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Donald Trump can't stop failing tests of moral leadership

Confronted with Nazis on American soil causing deadly violence, Donald Trump was the one thing he swears he is not: weak.
Image: U.S. President Donald Trump delivers remarks on the protests in Charlottesville Virginia from his golf estate in Bedminster New Jersey
U.S. President Donald Trump reads from a prepared statement as he delivers remarks on the protests in Charlottesville, Virginia, from his golf estate in...

The American presidency, Franklin Roosevelt once said, is "preeminently a place of moral leadership." It helps explain why Donald Trump is failing so spectacularly: the current occupant of the Oval Office has no real interest in providing moral leadership, or even learning how.

The president was already scheduled to speak on Saturday afternoon -- his remarks were supposed to focus on veterans' issues -- and interest in his remarks grew in the wake of the deadly violence that erupted in Charlottesville, Virginia. This was a unique opportunity for Trump to speak out clearly and forcefully against a societal scourge.

But instead of being the president America needed, Donald Trump was Donald Trump

"We condemn in the strongest possible terms this egregious display of hatred, bigotry and violence -- on many sides, on many sides."

After referencing low unemployment and other economic developments he's eager to take credit for, the president added, "We must love each other, respect each other, and cherish our history." Trump then transitioned back to his original remarks, explaining how pleased he with a new law that makes it easier for him to fire people who work at the Department of Veterans Affairs.

The president made no specific reference to the white supremacists responsible for Saturday's violence. Trump, preferring to remain maddeningly vague, could've condemned neo-Nazis, white nationalists, and terrorists -- when someone deliberately uses a car as a weapon, driving into a crowd, no other word is appropriate -- but he chose not to.

Instead, Trump turned his attention to hatred, bigotry, and violence "on many sides," as if white supremacists and their opponents are equally culpable for the unrest in Charlottesville.

In the face of bipartisan rebukes, the White House eventually condemned white supremacists in a written statement, but it was not only too late, it was also attributed to an unnamed White House official -- not the president. The attempt at damage control did little to stem the tide of public revulsion. On the contrary, phrases such as "cherish our history" were seen as possible dog-whistle comments, intended to pander to the same people he should've been denouncing.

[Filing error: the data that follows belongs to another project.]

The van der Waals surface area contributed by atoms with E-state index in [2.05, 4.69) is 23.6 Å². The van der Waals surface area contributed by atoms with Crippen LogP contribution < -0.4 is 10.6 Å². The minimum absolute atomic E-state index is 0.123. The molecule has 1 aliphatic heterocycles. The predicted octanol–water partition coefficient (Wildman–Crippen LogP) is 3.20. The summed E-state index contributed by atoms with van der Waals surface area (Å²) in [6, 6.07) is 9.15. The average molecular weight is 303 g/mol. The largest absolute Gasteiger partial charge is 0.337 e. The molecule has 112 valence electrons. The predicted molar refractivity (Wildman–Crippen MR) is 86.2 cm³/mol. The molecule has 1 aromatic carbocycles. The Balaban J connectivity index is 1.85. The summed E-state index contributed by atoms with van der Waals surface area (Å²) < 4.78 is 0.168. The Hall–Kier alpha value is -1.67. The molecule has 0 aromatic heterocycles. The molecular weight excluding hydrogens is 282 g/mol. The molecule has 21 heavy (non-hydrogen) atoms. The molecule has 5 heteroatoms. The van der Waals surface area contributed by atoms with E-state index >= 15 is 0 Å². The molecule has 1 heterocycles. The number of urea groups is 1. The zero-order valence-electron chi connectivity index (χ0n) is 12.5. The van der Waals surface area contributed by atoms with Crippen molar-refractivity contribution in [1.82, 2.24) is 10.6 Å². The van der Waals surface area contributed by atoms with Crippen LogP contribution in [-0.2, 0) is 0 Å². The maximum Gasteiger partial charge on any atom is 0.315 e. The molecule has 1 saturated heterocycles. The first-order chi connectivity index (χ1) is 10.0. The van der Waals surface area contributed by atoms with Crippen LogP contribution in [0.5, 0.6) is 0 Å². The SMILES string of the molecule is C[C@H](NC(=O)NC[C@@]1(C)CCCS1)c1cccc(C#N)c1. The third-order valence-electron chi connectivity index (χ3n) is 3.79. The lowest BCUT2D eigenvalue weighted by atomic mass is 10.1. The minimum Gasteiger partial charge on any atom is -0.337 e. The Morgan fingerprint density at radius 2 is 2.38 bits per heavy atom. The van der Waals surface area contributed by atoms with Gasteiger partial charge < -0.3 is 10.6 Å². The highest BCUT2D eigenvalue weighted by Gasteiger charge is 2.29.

Faced with yet another test of presidential leadership, Trump flunked -- again.

Indeed, let no one say Trump's depravity was out of character. His response to last year's attack in Orlando -- the deadliest mass shooting in U.S. history -- was pathetic. His reaction to the attack in Nice, France, was every bit as foolish. The Republican president's response to recent terrorism in London quickly became an international embarrassment.

The common denominator, of course, is that Donald J. Trump is useless to a cringe-worthy degree in times of crisis, but Saturday's developments added another dimension to the problem. The president, faced with a seemingly easy opportunity to do and say the right thing, shrunk. Confronted with Nazis on American soil causing deadly violence, Trump was the one thing he swears he is not: weak.

So many controversies surrounding this White House are tied together by allegations of corruption, but this was a case of Trump demonstrating moral corruption, calling into question not just what the president did, but who he is.

The question the White House and its allies will struggle with is why Trump failed this specific test so badly. What is it, exactly, about racists that led the president to take the coward's way out? Shouldn't an American president condemning Nazis be one of the easiest of all possible denunciations?

A New York Times report summarized the landscape well: "President Trump is rarely reluctant to express his opinion, but he is often seized by caution when addressing the violence and vitriol of white nationalists, neo-Nazis and alt-right activists, some of whom are his supporters."

And that's a terrifying thought: a sitting president pulling his punches, afraid to offend dangerous domestic radicals, perhaps because he sees them as part of his political base.

Whether Trump knows or cares is unclear, but part of being president is speaking to and for the nation in the wake of a tragedy. Much of the country was sickened by what they saw in Charlottesville, and Trump could've used his platform to appeal to Americans' best instincts, delivering a unifying message, and making clear that there is no place in modern American life for white supremacists or their failed, twisted ideology.

Trump chose a different path. It won't soon be forgotten.